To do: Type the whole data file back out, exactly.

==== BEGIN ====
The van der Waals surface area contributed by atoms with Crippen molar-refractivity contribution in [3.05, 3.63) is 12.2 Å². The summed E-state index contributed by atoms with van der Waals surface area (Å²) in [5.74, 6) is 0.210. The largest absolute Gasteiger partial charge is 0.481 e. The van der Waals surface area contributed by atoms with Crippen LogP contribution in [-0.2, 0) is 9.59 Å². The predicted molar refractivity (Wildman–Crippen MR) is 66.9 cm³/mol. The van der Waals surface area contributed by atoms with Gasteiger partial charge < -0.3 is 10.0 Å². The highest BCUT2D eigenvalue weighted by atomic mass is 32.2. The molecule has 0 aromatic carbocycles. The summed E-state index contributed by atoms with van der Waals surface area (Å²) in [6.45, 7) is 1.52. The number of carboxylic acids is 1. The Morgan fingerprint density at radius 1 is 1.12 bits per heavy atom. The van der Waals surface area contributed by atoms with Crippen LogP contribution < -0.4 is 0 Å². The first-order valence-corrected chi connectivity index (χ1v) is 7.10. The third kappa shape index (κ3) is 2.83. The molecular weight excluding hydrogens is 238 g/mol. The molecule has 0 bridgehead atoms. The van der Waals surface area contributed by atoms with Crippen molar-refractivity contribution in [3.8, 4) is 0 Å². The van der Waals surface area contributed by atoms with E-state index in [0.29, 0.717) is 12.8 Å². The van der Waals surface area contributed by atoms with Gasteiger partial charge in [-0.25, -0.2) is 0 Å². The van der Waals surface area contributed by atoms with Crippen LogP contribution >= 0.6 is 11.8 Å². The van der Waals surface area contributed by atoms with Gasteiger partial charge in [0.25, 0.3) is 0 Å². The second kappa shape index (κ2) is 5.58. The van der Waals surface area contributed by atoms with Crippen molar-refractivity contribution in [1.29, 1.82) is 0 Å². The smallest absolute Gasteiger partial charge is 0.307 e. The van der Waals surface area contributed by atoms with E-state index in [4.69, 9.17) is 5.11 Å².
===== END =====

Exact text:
The van der Waals surface area contributed by atoms with Crippen molar-refractivity contribution in [3.05, 3.63) is 12.2 Å². The summed E-state index contributed by atoms with van der Waals surface area (Å²) in [5.74, 6) is 0.210. The largest absolute Gasteiger partial charge is 0.481 e. The van der Waals surface area contributed by atoms with Crippen LogP contribution in [-0.2, 0) is 9.59 Å². The predicted molar refractivity (Wildman–Crippen MR) is 66.9 cm³/mol. The van der Waals surface area contributed by atoms with Gasteiger partial charge < -0.3 is 10.0 Å². The highest BCUT2D eigenvalue weighted by atomic mass is 32.2. The molecule has 0 aromatic carbocycles. The summed E-state index contributed by atoms with van der Waals surface area (Å²) in [6.45, 7) is 1.52. The number of carboxylic acids is 1. The Morgan fingerprint density at radius 1 is 1.12 bits per heavy atom. The van der Waals surface area contributed by atoms with Crippen LogP contribution < -0.4 is 0 Å². The first-order valence-corrected chi connectivity index (χ1v) is 7.10. The third kappa shape index (κ3) is 2.83. The molecular weight excluding hydrogens is 238 g/mol. The molecule has 0 bridgehead atoms. The van der Waals surface area contributed by atoms with Crippen molar-refractivity contribution in [3.8, 4) is 0 Å². The van der Waals surface area contributed by atoms with E-state index in [0.29, 0.717) is 12.8 Å². The van der Waals surface area contributed by atoms with Gasteiger partial charge in [-0.25, -0.2) is 0 Å². The van der Waals surface area contributed by atoms with Crippen LogP contribution >= 0.6 is 11.8 Å². The van der Waals surface area contributed by atoms with Gasteiger partial charge in [0.25, 0.3) is 0 Å². The second kappa shape index (κ2) is 5.58. The van der Waals surface area contributed by atoms with Crippen molar-refractivity contribution in [1.29, 1.82) is 0 Å². The smallest absolute Gasteiger partial charge is 0.307 e. The van der Waals surface area contributed by atoms with E-state index in [4.69, 9.17) is 5.11 Å².